Today’s post is from one of my newest and funniest blogging friends, Amber Salhus. She had me at, “How to Order Taco Bell,” and then sealed my devoted fan status for good with her GIF game. Which is on point. Amber is hilarious but also thoughtful. Please welcome her to the blog today!
Some people choose to read self help books to learn how to rule at life.
I prefer to read books by funny women for the same reason.
Tina Fey’s book taught me not to waste time trying to charm the uninterested, to stay true to my own voice, and that it’s okay to be both funny and thoughtful at the same time. She also taught me not to talk through the gap in the door to the person one stall over in the bathroom because it’s just poor manners.
Amy Poehler’s book taught me to just say Yes already. To say yes to the scary, new, and wildly unexpected opportunities that come my way- and to remember to have fun with them. Because no one looks stupid while they’re having fun.
Amy Schumer’s book taught me that having a tender heart and being funny often go hand in hand out of necessity. Because sometimes you see what’s unbearably true about the world and you have to laugh about it so you don’t cry. The chapter in her book about her father pooping his pants in the middle of an airport because MS was slowly robbing him of control over his body broke my heart and had me rolling at the same time.
But out of all the women in the Funny Girl’s Club, I would have to say I’ve learned the most from Mindy Kaling.
Here’s what I love about Mindy: She writes as if she’s talking to her closest and funniest friend. She never writes down to her reader, which is a common trap for comedians. Instead she writes to you as if you’re someone whom she genuinely wants to impress. She makes you feel invited into the club, all while maintaining relatablity and confessing to her own need to be invited in.
And of course, as any close friend would do, she tells her secrets and doles out advice with the perfect mix of confidence and self-deprecation.
Mindy’s books taught me that humility and gumption are equally important.
She pokes fun at herself and the industry, while bringing both depth and sharp humor to comedy that would otherwise feel vapid and depressing.
In one chapter she’s confessing that the reason everyone in Hollywood looks so great all the time (herself included) is because they wear fake hair and nude colored bodysuits under literally everything, and in the next chapter she’s sharing all the hard work, the failures, and the personal embarrassments that eventually got her to this place.
During an interview for Off Camara with Sam Jones while discussing her early years as a comedy writer for the popular show “The Office”, Jones comments that it seems as if she’s “made her own success”. She responds with, “Yah, but it was also such a heartbreaking time. I had just been rejected to play my own self in a TV pilot and The Office was universally hated by critics the first season. It seemed like everything I did was failing.”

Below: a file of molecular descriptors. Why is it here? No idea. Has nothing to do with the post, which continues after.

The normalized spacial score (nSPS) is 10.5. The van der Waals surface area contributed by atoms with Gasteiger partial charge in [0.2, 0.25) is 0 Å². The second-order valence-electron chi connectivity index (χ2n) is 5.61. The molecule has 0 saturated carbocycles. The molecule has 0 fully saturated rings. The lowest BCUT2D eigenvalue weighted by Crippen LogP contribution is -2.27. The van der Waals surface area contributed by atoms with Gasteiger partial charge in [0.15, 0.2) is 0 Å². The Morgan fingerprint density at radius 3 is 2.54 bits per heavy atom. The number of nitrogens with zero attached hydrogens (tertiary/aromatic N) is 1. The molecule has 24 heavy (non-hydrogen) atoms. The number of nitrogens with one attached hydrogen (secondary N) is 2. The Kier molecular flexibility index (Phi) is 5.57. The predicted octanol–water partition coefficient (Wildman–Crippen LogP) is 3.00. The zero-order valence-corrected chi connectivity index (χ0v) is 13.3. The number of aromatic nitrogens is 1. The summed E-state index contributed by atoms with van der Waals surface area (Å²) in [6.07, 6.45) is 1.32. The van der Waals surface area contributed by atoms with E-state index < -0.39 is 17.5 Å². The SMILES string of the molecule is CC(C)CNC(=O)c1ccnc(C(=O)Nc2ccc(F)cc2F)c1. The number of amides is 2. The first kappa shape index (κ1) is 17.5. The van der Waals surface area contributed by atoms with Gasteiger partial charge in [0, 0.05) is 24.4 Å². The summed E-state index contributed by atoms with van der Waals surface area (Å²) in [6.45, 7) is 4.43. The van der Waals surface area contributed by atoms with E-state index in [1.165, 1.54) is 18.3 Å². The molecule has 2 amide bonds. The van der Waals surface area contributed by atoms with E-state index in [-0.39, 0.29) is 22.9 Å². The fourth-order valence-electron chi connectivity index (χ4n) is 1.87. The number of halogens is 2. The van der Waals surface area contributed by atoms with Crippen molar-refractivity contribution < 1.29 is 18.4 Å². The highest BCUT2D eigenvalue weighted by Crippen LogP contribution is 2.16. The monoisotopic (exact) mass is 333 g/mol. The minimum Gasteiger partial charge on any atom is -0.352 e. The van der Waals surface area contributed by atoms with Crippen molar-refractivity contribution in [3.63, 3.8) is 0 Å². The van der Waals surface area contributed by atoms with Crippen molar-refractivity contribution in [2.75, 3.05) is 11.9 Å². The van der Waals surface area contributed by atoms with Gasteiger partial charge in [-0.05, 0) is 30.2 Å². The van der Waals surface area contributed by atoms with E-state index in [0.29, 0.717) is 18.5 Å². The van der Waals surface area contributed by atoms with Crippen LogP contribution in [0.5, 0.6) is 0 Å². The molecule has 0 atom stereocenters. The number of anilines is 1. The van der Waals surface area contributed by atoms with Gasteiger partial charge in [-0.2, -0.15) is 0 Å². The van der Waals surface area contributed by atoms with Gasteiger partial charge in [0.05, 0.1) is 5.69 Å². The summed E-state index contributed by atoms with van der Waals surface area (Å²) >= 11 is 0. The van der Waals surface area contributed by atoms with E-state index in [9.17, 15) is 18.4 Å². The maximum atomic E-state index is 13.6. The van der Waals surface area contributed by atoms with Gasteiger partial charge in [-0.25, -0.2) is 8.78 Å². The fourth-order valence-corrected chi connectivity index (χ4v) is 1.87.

Yet she put her head down and kept working hard.
She taught me that you’ve got to know when to laugh at yourself and when to take yourself seriously.
She unapologetically believed in herself and what she could contribute. I dig that so much. She took a few hits, she had a few cringe-worthy moments, and yes, success did eventually come, but it wouldn’t have if she’d indulged in her own insecurities.
Lastly, Mindy taught me that when it comes to creative work, you can go your own way.
It’s okay to be weird and off beat and to chase the fun because it just might lead to opportunity. (And you know what they say about opportunity: it leads to more opportunity).
Mindy’s first big break came right after college when she and her roommate wrote and scripted an entire play in which they pretend to be two dudes. But not just any two dudes. They were Matt & Ben. As in, Damon and Affleck.
Matt & Ben get home from the gym. Matt & Ben go to the grocery store. Matt & Ben recieve a brilliant manuscript as it drops from heaven.
What started as a fun and quirky inside joke that always got a laugh out of her roommate became a real play that somehow connected with people, and eventually led to her first writing job in Hollywood.
When she signed up for Twitter in 2008, and discovered that after a few years of writing for television she actually loved writing in her own voice- and that other people loved it too, she got the idea for her first memoir.
It was after watching Comedy Central for hours as a teenager while she did her homework that she realized she loved comedy and wanted to write it.
She had an obsessive eye for what she loved and she unabashedly chased that down.
It’s okay if your path towards your dream doesn’t look like anyone else’s or even how you think it should. It’s okay if it’s wonky and unexpected and even feels foolish at times.
What if Mindy had the idea for the Matt & Ben play and then decided it was too ridiculous? She might not have gotten the opportunity to write for the Office and then create her own show and then write two books and my God in heaven, what if we never even got to know how rad she is?
Don’t squash your own radness, friends. Chase it down.
Amber Salhus is a wife, a mom to two tiny tenders, a writer, comedy lover, and movie buff. She writes over at http://ambersalhus.com (Did I Shave My Legs For This?) where she is all about keeping it real, telling the honest truth, and finding have humor in all of it. You can connect with her on Facebook, Twitter and Instagram.